This Little Line of Mine: What my Cesarean Taught Me.

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I have this little line that runs across my belly. It looks a little bit like a hockey stick, and kind of like a smile.

I resented this line for a long time. To me, it was a symbol of failure. A symbol that my body wasn’t strong enough or capable of doing what it was made to do.

It was a constant and painful reminder of one of the most vulnerable, terrifying moments in my life.

But I was wrong.

This little line saved Aiden’s life.

I had gestational diabetes, and after the first twenty-four hours of labor, my blood sugar began to spike and Aiden’s heart rate began to drop.

Cutting me open saved his life.

I had read all of the blogs and articles debating c-sections. I read opinions about how they are the WORST thing that could happen, and I read how they could be the best. I read stories from women who were traumatized and scared to ever even consider another pregnancy, and I read stories from women who were practically scheduling their next one when they were just two weeks postpartum.

I had read enough to know that I didn’t want one.

I had been pushing for what seemed like days. My OB came in to check how things were progressing and told me that Aiden’s head basically wasn’t descending the way it should be.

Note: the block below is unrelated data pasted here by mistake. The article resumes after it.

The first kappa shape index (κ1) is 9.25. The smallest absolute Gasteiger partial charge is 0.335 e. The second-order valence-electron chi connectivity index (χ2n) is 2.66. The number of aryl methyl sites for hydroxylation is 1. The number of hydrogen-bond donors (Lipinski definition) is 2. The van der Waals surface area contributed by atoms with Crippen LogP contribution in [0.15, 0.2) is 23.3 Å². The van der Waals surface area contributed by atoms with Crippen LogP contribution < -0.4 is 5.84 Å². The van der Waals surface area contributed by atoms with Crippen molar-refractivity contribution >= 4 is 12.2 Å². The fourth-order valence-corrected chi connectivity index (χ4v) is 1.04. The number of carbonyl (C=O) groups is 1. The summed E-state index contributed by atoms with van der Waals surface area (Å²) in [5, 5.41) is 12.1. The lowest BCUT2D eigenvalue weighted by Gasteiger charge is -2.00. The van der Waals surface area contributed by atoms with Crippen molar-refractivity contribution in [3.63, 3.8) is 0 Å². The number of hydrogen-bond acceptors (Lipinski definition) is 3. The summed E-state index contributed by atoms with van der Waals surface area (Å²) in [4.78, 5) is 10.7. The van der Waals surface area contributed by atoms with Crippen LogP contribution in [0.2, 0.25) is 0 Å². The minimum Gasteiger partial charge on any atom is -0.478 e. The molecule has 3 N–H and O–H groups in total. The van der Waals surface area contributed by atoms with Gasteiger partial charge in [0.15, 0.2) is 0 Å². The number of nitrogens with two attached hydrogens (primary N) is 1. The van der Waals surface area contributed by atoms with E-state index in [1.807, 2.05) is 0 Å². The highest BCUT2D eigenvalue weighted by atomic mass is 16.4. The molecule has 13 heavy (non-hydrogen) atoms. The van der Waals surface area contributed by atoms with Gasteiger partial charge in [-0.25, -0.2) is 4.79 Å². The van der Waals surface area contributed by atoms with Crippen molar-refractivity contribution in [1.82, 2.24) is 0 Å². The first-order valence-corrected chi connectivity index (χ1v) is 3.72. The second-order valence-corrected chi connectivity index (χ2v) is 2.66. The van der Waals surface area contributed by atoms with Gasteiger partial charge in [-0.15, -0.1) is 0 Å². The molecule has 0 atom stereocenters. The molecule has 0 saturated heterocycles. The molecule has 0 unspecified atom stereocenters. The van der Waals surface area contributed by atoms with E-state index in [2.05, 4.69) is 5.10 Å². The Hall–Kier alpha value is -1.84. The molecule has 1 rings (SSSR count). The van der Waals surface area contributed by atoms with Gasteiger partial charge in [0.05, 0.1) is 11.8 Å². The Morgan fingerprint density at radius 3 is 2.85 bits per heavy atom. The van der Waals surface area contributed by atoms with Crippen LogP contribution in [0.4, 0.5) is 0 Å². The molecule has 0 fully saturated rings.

She said I could keep pushing, or they could go ahead and perform the emergency c-section.

27 hours into labor, and I was exhausted. I felt defeated, frustrated and I wanted nothing more than to hold my sweet boy in my arms.

I consented to the surgery and thirty minutes later, I was strapped to a gurney, scared to death something would go wrong, and anxiously awaiting that sound that every Mom wants to hear.

I could feel my OB pushing around on/in my stomach. I heard her say, “not long now!” And after an eternity of pressure, pulling, and prodding I heard those first few glorious screams from Aiden.

My OB held him over the curtain and he was the most beautiful, bloody, purple, squishy looking baby I had ever seen.